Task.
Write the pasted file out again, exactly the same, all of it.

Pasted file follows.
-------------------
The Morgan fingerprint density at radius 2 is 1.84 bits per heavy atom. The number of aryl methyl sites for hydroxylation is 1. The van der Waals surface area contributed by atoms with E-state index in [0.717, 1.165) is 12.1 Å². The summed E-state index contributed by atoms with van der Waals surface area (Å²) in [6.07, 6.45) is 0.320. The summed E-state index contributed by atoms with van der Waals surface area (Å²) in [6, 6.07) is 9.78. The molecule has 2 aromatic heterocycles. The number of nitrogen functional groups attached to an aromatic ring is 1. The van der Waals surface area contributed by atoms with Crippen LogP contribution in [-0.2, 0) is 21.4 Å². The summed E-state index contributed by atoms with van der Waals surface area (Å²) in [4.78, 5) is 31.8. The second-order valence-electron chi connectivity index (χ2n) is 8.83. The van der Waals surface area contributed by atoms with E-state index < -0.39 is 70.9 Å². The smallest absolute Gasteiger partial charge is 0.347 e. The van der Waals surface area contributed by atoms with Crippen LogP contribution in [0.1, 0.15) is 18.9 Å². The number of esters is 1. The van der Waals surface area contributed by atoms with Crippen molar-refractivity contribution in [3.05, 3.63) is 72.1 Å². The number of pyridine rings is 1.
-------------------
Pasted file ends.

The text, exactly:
The Morgan fingerprint density at radius 2 is 1.84 bits per heavy atom. The number of aryl methyl sites for hydroxylation is 1. The van der Waals surface area contributed by atoms with E-state index in [0.717, 1.165) is 12.1 Å². The summed E-state index contributed by atoms with van der Waals surface area (Å²) in [6.07, 6.45) is 0.320. The summed E-state index contributed by atoms with van der Waals surface area (Å²) in [6, 6.07) is 9.78. The molecule has 2 aromatic heterocycles. The number of nitrogen functional groups attached to an aromatic ring is 1. The van der Waals surface area contributed by atoms with Crippen LogP contribution in [-0.2, 0) is 21.4 Å². The summed E-state index contributed by atoms with van der Waals surface area (Å²) in [4.78, 5) is 31.8. The second-order valence-electron chi connectivity index (χ2n) is 8.83. The van der Waals surface area contributed by atoms with E-state index < -0.39 is 70.9 Å². The smallest absolute Gasteiger partial charge is 0.347 e. The van der Waals surface area contributed by atoms with Crippen LogP contribution in [0.1, 0.15) is 18.9 Å². The number of esters is 1. The van der Waals surface area contributed by atoms with Crippen molar-refractivity contribution in [3.05, 3.63) is 72.1 Å². The number of pyridine rings is 1.